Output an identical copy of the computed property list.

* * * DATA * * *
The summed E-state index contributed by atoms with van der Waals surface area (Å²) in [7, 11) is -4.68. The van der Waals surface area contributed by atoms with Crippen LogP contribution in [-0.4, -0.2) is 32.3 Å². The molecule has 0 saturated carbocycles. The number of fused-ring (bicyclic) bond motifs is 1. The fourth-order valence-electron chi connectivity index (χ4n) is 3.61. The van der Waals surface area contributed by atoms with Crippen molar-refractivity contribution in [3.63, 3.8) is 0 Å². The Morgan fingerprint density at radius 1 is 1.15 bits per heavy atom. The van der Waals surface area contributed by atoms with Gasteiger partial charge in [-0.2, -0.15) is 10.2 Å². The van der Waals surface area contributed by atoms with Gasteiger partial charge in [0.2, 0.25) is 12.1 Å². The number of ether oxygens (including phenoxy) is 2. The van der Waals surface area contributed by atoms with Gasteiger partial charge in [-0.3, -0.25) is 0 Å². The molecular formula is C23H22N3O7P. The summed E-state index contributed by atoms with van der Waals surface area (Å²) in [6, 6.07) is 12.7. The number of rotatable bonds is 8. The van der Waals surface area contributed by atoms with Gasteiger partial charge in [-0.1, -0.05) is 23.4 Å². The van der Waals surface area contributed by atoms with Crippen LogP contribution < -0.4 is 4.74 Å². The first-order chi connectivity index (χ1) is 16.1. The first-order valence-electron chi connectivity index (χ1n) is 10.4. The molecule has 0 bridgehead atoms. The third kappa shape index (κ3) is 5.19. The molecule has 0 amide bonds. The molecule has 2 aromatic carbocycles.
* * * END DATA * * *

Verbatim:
The summed E-state index contributed by atoms with van der Waals surface area (Å²) in [7, 11) is -4.68. The van der Waals surface area contributed by atoms with Crippen LogP contribution in [-0.4, -0.2) is 32.3 Å². The molecule has 0 saturated carbocycles. The number of fused-ring (bicyclic) bond motifs is 1. The fourth-order valence-electron chi connectivity index (χ4n) is 3.61. The van der Waals surface area contributed by atoms with Crippen molar-refractivity contribution in [3.63, 3.8) is 0 Å². The Morgan fingerprint density at radius 1 is 1.15 bits per heavy atom. The van der Waals surface area contributed by atoms with Gasteiger partial charge in [-0.2, -0.15) is 10.2 Å². The van der Waals surface area contributed by atoms with Gasteiger partial charge in [0.2, 0.25) is 12.1 Å². The number of ether oxygens (including phenoxy) is 2. The van der Waals surface area contributed by atoms with Gasteiger partial charge in [-0.3, -0.25) is 0 Å². The molecular formula is C23H22N3O7P. The summed E-state index contributed by atoms with van der Waals surface area (Å²) in [6, 6.07) is 12.7. The number of rotatable bonds is 8. The van der Waals surface area contributed by atoms with Gasteiger partial charge in [-0.1, -0.05) is 23.4 Å². The van der Waals surface area contributed by atoms with Crippen LogP contribution < -0.4 is 4.74 Å². The first-order chi connectivity index (χ1) is 16.1. The first-order valence-electron chi connectivity index (χ1n) is 10.4. The molecule has 0 bridgehead atoms. The third kappa shape index (κ3) is 5.19. The molecule has 0 amide bonds. The molecule has 2 aromatic carbocycles.